In early November the European Commission released a report that concluded
"some progress was made in consolidating government," but "working tools for
an efficient government" still had "to be enhanced and fully applied" – more
than eight years after the territory's separation from Serbia. Unsurprising,
given the level of criminal activity by former guerrillas, the Commission reported
that "corruption is still widespread and remains a major problem."
Moreover, "Civil servants are still vulnerable to political interference,
corrupt practices and nepotism," explained the Commission. As for the judiciary,
"The backlog of cases is increasing, with more than 50,000 civil cases and over
36,000 criminal cases pending." There also is a backlog in war crime cases,
which are "hampered by the unwillingness of the local population to testify."
Indeed, warned the Commission, "Overall, little progress has been made
in the promotion and enforcement of human rights. The administration is not
able to ensure the full implementation of human rights standards." The commitment
of the Pristina authorities to resolving more than 2000 missing persons cases
"is not sufficient to achieve objective and efficient investigations," complained
the Commission. Further, "no investigations or court proceedings on torture
or ill-treatment [of prisoners] have yet taken place."
Despite some progress, the Commission warns that "minorities and other
vulnerable groups face restrictions in exercising their right to freedom of
assembly and association across Kosovo." In fact, the police or armed forces
must always guard minority gatherings. Finally, "only limited progress" was
achieved in promoting religious liberty. Indeed, the Commission concludes, "Religious
freedom is not fully respected."
None of this comes as a surprise. Last year the State Department's Charles
English reported that "Discrimination remains a serious problem. Access to public
services is uneven. Incidents of harassment still occur. Freedom of movement
is limited. And too many minorities still feel unsafe in Kosovo." After
the March 2004 spasm of violence, the Organization for Security and Cooperation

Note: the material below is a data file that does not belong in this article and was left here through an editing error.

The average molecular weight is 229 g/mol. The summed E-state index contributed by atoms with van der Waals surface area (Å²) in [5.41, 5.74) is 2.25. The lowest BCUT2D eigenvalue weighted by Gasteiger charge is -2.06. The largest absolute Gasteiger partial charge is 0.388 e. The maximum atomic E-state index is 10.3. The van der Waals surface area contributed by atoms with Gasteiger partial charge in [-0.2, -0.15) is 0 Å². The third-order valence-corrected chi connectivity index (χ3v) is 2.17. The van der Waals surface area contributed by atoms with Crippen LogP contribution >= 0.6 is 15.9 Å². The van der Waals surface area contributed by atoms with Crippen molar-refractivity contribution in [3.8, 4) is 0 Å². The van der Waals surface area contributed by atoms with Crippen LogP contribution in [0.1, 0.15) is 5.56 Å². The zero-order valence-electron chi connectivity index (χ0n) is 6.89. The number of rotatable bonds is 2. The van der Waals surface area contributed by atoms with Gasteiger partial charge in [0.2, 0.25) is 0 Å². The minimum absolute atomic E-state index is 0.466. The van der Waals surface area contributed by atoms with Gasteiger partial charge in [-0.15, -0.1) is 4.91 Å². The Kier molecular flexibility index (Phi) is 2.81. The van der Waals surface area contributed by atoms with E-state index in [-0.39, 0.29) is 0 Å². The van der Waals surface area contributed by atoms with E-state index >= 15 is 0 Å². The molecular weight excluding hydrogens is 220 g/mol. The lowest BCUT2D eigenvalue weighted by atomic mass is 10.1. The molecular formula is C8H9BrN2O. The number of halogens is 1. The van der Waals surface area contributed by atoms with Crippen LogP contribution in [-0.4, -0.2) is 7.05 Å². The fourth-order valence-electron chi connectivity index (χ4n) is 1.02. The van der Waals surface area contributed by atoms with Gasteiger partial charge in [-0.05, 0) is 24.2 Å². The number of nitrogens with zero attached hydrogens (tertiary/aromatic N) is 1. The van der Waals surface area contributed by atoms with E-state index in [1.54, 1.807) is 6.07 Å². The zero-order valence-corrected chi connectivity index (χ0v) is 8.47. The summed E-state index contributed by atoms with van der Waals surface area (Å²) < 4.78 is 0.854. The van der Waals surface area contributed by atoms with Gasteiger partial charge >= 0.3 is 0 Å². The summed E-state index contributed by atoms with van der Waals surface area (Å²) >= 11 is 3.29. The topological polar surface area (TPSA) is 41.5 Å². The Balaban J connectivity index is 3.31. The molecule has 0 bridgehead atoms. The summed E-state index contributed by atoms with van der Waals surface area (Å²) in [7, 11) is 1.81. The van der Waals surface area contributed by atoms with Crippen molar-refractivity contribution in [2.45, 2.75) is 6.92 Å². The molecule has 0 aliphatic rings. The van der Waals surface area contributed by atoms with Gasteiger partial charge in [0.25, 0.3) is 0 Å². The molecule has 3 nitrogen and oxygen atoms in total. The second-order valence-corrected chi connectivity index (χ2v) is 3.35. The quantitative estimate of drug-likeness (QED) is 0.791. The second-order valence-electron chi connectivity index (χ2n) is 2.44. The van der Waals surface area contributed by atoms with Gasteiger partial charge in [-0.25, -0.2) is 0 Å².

in Europe (OSCE) pointed to Pristina's "relatively weak response" which "not
only contributes to the impression of impunity among the population for such
kinds of ethnically motivated crimes but may also be considered inadequate to
prevent similar acts of public disorder in the future." The International Crisis
Group, which has regularly campaigned for an independent Kosovo, admits that
"With no vision for the future of Serbs in Kosovo, one might suspect that the
latent Albanian hope is that they will all eventually sell out and leave."
There is crime as well as violence, crime that extends beyond Kosovo. Some
observers refer to Kosovo as the "black hole" of Europe. An American diplomat
told me last year: "Sex, crime, terrorism, it's all there." Some security analysts
also fear development of terrorist ties to Kosovo, growing out of mujahideen
fighters who fought in Bosnia and then in Kosovo.
This hardly seems like an entity ready for statehood. Observes Joseph Griebowski
of the Institute on Religion and Public Policy, "the present record of rule
of law, protection of the rights of religious and ethnic minorities, and the
return/resettlement of internally displaced people by the Provisional Authority
of Kosovo – all of which are indispensable for democratic governance – have been
If this entity does declare independence, and its claim is recognized by
the U.S. and Europeans, many of the remaining Serbs are likely to flee. Despite
all of the allied rhetoric about the importance of a multi-ethnic Kosovo, officials
on the ground are more realistic. "It is likely that the Serbs will leave,"
says Col. Niels Toenning, deputy commander of NATO forces in Kosovo's north.
The process could be chaotic and violent, potentially encouraging Belgrade to
intervene to protect Serb refugees.
Only in Mitrovica might Serbs safely stay. They are likely to resist control
by Pristina, effectively declaring secession from newly independent Kosovo.
This situation would be highly explosive. Would the Albanians deploy military
force to conquer the Serb enclave? Would Belgrade intervene militarily to protect
the ethnic Serbs? Would NATO attempt to coerce the Mitrovica Serbs, keep the
warring parties apart, or support Pristina in any fight?
Although renewed war seems unlikely – Serbian officials, led by Prime Minister